There was a good deal of excitement during the attack occasioned by the messages, which filtered back. There were frantic calls for bombs, more bombs, reserve bombers and eventually, after dark, a call came for any bombers. Believing the situation serious, Lt Dircks collected a party of the London Irish Bombers and hurried forward. On arrival at the Copse, the situation was found to be fairly secure but the efforts of the troops to consolidate were being hampered by snipers lodged in a group of houses on the hill. The London Irish bombing party crawled out towards the houses but were called back on two or three occasions by shouts indicating counter attacks.
Later, the London Irish Bombers went forward to protect the working party from risk of surprise attack but as sniping continued, they finally crawled forward again through the long wet grass to within a few yards of the houses, and cleared the enemy with salvos of bombs hurled through the broken roofing of the houses, Cpl Peake getting in some particularly effective shots. Later, the same bombers, under the leadership of an RE officer, crawled along the trench, from which the Germans were sending up artillery signals, and pushed back the enemy for a considerable distance.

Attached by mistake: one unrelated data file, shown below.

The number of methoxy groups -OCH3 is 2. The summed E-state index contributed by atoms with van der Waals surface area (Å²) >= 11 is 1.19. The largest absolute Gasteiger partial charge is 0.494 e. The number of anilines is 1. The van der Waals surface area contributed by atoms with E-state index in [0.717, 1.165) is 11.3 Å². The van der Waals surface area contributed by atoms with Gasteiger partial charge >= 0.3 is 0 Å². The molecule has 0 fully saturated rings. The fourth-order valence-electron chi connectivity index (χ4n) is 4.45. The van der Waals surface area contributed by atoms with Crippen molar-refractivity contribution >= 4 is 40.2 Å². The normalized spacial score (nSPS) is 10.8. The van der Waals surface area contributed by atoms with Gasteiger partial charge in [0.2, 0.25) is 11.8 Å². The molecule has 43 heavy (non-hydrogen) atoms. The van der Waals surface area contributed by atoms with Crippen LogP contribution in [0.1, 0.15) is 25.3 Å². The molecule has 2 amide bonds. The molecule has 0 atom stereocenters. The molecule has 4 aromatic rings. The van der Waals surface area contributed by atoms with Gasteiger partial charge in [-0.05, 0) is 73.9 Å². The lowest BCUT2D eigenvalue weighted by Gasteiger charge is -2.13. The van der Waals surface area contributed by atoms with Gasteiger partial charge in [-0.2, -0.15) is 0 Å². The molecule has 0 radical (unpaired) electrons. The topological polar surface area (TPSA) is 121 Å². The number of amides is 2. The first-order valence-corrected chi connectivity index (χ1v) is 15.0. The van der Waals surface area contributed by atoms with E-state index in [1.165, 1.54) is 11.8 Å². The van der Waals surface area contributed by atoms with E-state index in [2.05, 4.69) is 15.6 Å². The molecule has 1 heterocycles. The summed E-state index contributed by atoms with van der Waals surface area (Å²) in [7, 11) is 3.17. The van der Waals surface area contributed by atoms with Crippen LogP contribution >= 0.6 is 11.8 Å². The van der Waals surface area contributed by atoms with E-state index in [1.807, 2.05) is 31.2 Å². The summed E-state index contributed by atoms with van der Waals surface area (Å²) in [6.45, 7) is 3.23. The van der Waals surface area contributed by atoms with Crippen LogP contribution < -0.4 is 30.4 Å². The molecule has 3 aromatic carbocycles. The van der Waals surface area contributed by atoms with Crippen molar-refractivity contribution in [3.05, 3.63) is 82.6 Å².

At midnight, the Division’s front line was secure. The left flank was in touch with the Essex Yeomanry astride the Loos Crassier and the Yeomanry were, in turn, in contact with the Guards on the western slopes of Hill 70.
On 28th September, the situation remained unchanged on the front of the Division. The troops were wet through and dog tired but, before relief, had to submit to a continuous shrapnel bombardment the whole day long.